Taxonomy: Eukaryota; Viridiplantae; Streptophyta; Streptophytina; Embryophyta; Tracheophyta; Euphyllophyta; Spermatophyta; Magnoliophyta; eudicotyledons; core eudicotyledons; rosids; eurosids I; Fabales; Fabaceae; Papilionoideae; Trifolieae; Medicago
IntroductionAnimals need both energy and protein in their food. BSE or mad cow disease, which led to the removal of animal-derived protein from livestock feed, has highlighted the shortfall in vegetable protein sources. Europe imports 75% of its plant-derived protein, mostly as soyabean meal. For this reason, the European Union wants to encourage farmers to grow protein-rich legume crops like peas and faba beans for animal feeds. Such plants are currently under-used in European agriculture, despite having the advantage of reducing fertiliser and pesticide inputs, which is better for the environment. A large Integrated Project called 'Grain Legumes' is combining the efforts of scientists from 18 countries in order to make legume crops more competitive for European agriculture, using the latest progress in genomics and ranging from plant improvement and crop management to feed processing.
The overriding aim of the Grain Legumes project is to provide tools to facilitate genetics and to develop new varieties of legumes alongside new ways of growing, treating, processing and using them. The strategy is to accelerate plant breeding by harnessing the progress in the description of legume genes and their genome organisation.
The legume codeMedicago truncatula is the model-organism for plant biology in legumes. With 650 genera and over 16000 species, legumes are second only to grasses in economic importance in world agriculture but progress towards understanding the genetic code of legume crops lags behind other crops such as cereals. The importance of legumes to global agriculture and the need to understand important biological functions not found in existing plant models make M.truncatula exceptionally interesting for sequencing. Medicago truncatula has a comparatively small genome with 500-550Mbp total and 200-250Mbp to be sequenced in gene-rich euchromatic regions. Moreover, Medicago truncatula has a simple diploid genome with 2x8 chromosomes and is self-fertile with a short seed-to-seed generation time. Medicago is sequenced within the international Medicago genome initiative using a BAC-by-BAC strategy. Six chromosomes will be sequenced by partners in North-America under the NSF project "Sequencing the Gene Space of the Model Legume, Medicago truncatula," and two will be sequenced by partners in Europe, who have received funding from the 6th E.U. Framework Programme (the "GLIP"-project, Grain Legumes Integrated Project). This will provide the gene content and order of this model species, which will in turn provide a blueprint to analyse the genetic organisation of legume crops. The project will also create a library of pea genes and mutants and will develop microarray methods to tell which genes are active in key cell pathways. These genomic tools will pave the way to identifying genes, or sets of genes responsible for important attributes such as plant shape, disease resistance, and content of protein or other constituents in seeds.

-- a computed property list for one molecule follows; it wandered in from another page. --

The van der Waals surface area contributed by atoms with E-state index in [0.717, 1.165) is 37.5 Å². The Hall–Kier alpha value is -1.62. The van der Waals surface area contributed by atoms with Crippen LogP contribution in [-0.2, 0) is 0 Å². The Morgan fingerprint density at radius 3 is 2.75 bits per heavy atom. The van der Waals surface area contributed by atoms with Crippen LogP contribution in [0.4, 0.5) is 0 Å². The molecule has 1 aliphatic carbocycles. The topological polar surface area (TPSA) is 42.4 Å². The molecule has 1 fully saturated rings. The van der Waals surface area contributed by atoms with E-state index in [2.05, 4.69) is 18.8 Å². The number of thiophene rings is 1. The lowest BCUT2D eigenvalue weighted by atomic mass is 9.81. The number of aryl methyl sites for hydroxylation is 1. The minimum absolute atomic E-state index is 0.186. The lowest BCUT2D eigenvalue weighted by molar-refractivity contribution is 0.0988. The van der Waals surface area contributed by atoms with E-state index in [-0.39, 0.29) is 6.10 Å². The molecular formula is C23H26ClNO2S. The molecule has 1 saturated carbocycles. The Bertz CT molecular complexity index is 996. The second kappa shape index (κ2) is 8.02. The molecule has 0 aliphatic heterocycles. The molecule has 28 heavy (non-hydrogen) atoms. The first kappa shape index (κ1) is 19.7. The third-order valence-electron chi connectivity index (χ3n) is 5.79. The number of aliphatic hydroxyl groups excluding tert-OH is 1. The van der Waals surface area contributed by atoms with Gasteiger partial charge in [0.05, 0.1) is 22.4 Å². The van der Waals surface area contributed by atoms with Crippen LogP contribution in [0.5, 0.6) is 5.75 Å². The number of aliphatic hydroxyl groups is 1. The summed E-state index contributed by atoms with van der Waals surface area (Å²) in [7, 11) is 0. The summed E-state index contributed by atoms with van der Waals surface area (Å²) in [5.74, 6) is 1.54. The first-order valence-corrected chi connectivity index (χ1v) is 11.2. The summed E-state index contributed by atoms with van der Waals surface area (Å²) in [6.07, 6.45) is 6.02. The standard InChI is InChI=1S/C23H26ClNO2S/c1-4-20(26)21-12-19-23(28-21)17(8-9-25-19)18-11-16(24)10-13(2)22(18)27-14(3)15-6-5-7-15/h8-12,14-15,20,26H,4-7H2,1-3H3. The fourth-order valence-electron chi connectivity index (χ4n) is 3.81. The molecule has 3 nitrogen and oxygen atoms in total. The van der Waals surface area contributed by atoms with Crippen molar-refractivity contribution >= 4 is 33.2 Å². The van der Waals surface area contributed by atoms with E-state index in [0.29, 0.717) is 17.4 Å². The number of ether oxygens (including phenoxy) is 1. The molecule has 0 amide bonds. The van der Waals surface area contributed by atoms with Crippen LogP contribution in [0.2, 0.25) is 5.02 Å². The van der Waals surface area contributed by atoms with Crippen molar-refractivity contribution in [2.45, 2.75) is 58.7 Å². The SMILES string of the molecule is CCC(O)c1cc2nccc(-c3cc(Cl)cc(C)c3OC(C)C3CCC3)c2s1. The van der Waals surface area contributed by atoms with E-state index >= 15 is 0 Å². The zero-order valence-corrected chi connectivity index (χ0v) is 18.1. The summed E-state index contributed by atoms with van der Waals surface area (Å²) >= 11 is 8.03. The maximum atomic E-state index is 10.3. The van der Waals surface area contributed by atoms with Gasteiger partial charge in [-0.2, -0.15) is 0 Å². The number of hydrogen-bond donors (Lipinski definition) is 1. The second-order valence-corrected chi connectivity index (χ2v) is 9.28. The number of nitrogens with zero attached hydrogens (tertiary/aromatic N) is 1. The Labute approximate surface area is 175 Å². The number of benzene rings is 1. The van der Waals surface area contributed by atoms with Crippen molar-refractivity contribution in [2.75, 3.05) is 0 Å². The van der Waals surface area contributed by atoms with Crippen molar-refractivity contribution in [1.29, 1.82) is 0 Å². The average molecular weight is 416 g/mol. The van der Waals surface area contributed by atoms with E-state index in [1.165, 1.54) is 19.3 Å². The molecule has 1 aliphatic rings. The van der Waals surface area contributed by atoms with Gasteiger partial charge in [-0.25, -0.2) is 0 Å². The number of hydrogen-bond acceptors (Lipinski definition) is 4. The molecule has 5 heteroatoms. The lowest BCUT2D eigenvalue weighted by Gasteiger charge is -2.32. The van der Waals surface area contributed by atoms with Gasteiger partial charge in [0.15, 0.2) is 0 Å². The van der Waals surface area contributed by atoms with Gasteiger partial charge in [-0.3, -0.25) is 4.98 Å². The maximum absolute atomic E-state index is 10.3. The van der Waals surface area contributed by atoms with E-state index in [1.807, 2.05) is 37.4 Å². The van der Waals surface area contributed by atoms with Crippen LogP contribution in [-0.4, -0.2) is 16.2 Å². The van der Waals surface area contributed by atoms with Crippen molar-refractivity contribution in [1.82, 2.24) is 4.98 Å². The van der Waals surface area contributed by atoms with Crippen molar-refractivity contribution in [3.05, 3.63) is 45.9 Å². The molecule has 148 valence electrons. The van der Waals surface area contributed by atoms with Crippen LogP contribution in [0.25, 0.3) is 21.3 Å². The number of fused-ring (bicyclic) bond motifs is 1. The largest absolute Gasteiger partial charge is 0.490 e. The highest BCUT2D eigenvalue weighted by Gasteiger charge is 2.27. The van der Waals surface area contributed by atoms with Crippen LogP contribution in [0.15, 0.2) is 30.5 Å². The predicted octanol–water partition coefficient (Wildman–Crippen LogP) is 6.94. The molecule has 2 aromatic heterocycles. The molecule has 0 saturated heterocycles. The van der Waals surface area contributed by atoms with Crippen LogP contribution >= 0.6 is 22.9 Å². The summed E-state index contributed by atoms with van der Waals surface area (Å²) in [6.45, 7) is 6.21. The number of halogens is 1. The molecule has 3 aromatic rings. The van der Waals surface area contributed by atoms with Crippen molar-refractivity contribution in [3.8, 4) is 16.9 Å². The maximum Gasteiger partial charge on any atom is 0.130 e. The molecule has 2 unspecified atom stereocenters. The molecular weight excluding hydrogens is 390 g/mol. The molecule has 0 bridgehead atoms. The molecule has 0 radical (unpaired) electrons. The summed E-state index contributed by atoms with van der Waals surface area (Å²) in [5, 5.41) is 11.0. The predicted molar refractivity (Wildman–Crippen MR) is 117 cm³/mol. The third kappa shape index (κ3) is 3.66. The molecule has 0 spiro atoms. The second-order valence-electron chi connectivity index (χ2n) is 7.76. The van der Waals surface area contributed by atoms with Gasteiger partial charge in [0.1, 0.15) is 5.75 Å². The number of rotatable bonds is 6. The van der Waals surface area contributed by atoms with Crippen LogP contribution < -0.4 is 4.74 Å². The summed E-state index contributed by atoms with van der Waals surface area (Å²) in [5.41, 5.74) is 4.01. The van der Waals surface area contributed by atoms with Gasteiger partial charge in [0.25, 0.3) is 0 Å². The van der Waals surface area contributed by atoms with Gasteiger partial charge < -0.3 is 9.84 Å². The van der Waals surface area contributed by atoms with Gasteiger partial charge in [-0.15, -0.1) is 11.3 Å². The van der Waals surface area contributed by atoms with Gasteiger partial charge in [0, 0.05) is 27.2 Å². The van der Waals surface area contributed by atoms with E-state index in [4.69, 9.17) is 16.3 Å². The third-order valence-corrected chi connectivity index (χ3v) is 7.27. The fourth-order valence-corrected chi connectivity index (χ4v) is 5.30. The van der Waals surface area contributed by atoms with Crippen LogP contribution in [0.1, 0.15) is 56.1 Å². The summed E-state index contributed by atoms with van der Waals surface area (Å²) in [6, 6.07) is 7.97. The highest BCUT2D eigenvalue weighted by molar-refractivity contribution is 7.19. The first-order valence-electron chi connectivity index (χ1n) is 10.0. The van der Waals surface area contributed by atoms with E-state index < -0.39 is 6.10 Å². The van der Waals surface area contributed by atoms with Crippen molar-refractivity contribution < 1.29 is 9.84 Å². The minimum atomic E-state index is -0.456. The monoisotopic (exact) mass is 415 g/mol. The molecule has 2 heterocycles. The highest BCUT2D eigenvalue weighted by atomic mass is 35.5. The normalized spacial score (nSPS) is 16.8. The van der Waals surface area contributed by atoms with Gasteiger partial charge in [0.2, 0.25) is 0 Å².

Our involvementOur team is involved in compiling datasets for the training of the gene-finding-tool EuGene and in developing and training of splice-site and start-site prediction tools. Genome annotation (or gene prediction) is only the first step towards a comprehensive information source for the scientific community and that is why we are also active in many other bioinformatics areas that will aid in developing such information source. These include the analysis of the genome structure and the evolutionary history of Medicago, the search for non-coding RNAs (especially micro-RNAs) and promoter-elements using comparative genomics approaches.
The project will develop links with other international programmes on legume genomics, to avoid duplication. European plant breeding, food and animal feed companies will be kept informed of results and will have access to these publicly funded activities through an interactive Technology Transfer Platform so that the results can be developed into real products. The predicted outcome should be legume crops that are more attractive for European agriculture and industry so that, in the future, Europeís citizens and animals can look forward to eating more locally-grown grain legumes with the benefits of enhanced traceability and health.
In collaboration with:
VIB / UGent
Bioinformatics & Evolutionary Genomics
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